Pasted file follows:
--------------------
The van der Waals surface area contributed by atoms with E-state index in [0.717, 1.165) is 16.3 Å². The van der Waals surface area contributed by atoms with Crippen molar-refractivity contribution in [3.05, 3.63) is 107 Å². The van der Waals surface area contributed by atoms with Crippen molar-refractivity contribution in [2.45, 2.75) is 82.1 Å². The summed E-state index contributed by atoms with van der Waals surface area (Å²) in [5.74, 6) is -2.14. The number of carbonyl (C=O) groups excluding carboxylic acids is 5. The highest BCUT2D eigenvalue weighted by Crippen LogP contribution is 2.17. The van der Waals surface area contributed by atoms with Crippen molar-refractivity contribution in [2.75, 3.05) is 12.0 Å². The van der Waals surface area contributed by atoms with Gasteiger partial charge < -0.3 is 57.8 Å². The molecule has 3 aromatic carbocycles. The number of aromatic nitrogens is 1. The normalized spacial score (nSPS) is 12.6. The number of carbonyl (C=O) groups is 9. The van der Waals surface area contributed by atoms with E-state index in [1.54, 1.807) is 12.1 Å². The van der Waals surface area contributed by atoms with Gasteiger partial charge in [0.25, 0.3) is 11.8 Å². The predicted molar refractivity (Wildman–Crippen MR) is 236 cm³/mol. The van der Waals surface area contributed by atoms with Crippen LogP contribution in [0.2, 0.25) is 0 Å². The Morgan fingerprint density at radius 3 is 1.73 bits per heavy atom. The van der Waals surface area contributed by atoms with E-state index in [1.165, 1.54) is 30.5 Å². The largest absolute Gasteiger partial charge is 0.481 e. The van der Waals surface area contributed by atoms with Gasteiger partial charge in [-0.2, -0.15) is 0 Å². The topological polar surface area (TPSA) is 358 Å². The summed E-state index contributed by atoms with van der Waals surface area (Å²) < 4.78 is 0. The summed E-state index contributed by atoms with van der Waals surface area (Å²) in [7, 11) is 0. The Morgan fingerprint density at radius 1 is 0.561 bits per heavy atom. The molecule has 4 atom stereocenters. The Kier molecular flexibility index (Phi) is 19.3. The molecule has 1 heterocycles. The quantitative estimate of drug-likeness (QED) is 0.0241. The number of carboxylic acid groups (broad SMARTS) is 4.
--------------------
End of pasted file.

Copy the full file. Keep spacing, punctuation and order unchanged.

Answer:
The van der Waals surface area contributed by atoms with E-state index in [0.717, 1.165) is 16.3 Å². The van der Waals surface area contributed by atoms with Crippen molar-refractivity contribution in [3.05, 3.63) is 107 Å². The van der Waals surface area contributed by atoms with Crippen molar-refractivity contribution in [2.45, 2.75) is 82.1 Å². The summed E-state index contributed by atoms with van der Waals surface area (Å²) in [5.74, 6) is -2.14. The number of carbonyl (C=O) groups excluding carboxylic acids is 5. The highest BCUT2D eigenvalue weighted by Crippen LogP contribution is 2.17. The van der Waals surface area contributed by atoms with Crippen molar-refractivity contribution in [2.75, 3.05) is 12.0 Å². The van der Waals surface area contributed by atoms with Gasteiger partial charge < -0.3 is 57.8 Å². The molecule has 3 aromatic carbocycles. The number of aromatic nitrogens is 1. The normalized spacial score (nSPS) is 12.6. The number of carbonyl (C=O) groups is 9. The van der Waals surface area contributed by atoms with E-state index in [1.54, 1.807) is 12.1 Å². The van der Waals surface area contributed by atoms with Gasteiger partial charge in [0.25, 0.3) is 11.8 Å². The predicted molar refractivity (Wildman–Crippen MR) is 236 cm³/mol. The van der Waals surface area contributed by atoms with Crippen LogP contribution in [0.2, 0.25) is 0 Å². The Morgan fingerprint density at radius 3 is 1.73 bits per heavy atom. The van der Waals surface area contributed by atoms with E-state index in [1.165, 1.54) is 30.5 Å². The largest absolute Gasteiger partial charge is 0.481 e. The van der Waals surface area contributed by atoms with Gasteiger partial charge in [-0.2, -0.15) is 0 Å². The topological polar surface area (TPSA) is 358 Å². The summed E-state index contributed by atoms with van der Waals surface area (Å²) < 4.78 is 0. The summed E-state index contributed by atoms with van der Waals surface area (Å²) in [7, 11) is 0. The Morgan fingerprint density at radius 1 is 0.561 bits per heavy atom. The molecule has 4 atom stereocenters. The Kier molecular flexibility index (Phi) is 19.3. The molecule has 1 heterocycles. The quantitative estimate of drug-likeness (QED) is 0.0241. The number of carboxylic acid groups (broad SMARTS) is 4.